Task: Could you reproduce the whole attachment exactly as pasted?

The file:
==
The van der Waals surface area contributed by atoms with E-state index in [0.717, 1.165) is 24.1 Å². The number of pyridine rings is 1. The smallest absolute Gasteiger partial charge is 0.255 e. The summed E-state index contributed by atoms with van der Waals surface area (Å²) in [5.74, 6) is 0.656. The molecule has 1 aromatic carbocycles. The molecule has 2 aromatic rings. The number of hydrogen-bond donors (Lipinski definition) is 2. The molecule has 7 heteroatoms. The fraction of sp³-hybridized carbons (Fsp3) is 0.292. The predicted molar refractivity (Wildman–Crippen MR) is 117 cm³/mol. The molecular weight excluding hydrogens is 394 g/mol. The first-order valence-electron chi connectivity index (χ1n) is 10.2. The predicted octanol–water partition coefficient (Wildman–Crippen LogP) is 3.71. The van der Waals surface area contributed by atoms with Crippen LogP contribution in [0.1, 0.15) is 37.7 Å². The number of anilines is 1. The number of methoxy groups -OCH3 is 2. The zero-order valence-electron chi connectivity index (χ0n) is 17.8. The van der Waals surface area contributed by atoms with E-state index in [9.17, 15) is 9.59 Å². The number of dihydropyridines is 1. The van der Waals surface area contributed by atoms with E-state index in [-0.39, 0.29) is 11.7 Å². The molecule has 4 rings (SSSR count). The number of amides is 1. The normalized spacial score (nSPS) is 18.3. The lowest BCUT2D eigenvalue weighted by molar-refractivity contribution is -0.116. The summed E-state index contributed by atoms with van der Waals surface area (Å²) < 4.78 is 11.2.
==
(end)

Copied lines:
The van der Waals surface area contributed by atoms with E-state index in [0.717, 1.165) is 24.1 Å². The number of pyridine rings is 1. The smallest absolute Gasteiger partial charge is 0.255 e. The summed E-state index contributed by atoms with van der Waals surface area (Å²) in [5.74, 6) is 0.656. The molecule has 1 aromatic carbocycles. The molecule has 2 aromatic rings. The number of hydrogen-bond donors (Lipinski definition) is 2. The molecule has 7 heteroatoms. The fraction of sp³-hybridized carbons (Fsp3) is 0.292. The predicted molar refractivity (Wildman–Crippen MR) is 117 cm³/mol. The molecular weight excluding hydrogens is 394 g/mol. The first-order valence-electron chi connectivity index (χ1n) is 10.2. The predicted octanol–water partition coefficient (Wildman–Crippen LogP) is 3.71. The van der Waals surface area contributed by atoms with Crippen LogP contribution in [0.1, 0.15) is 37.7 Å². The number of anilines is 1. The number of methoxy groups -OCH3 is 2. The zero-order valence-electron chi connectivity index (χ0n) is 17.8. The van der Waals surface area contributed by atoms with E-state index in [9.17, 15) is 9.59 Å². The number of dihydropyridines is 1. The van der Waals surface area contributed by atoms with E-state index in [-0.39, 0.29) is 11.7 Å². The molecule has 4 rings (SSSR count). The number of amides is 1. The normalized spacial score (nSPS) is 18.3. The lowest BCUT2D eigenvalue weighted by molar-refractivity contribution is -0.116. The summed E-state index contributed by atoms with van der Waals surface area (Å²) < 4.78 is 11.2.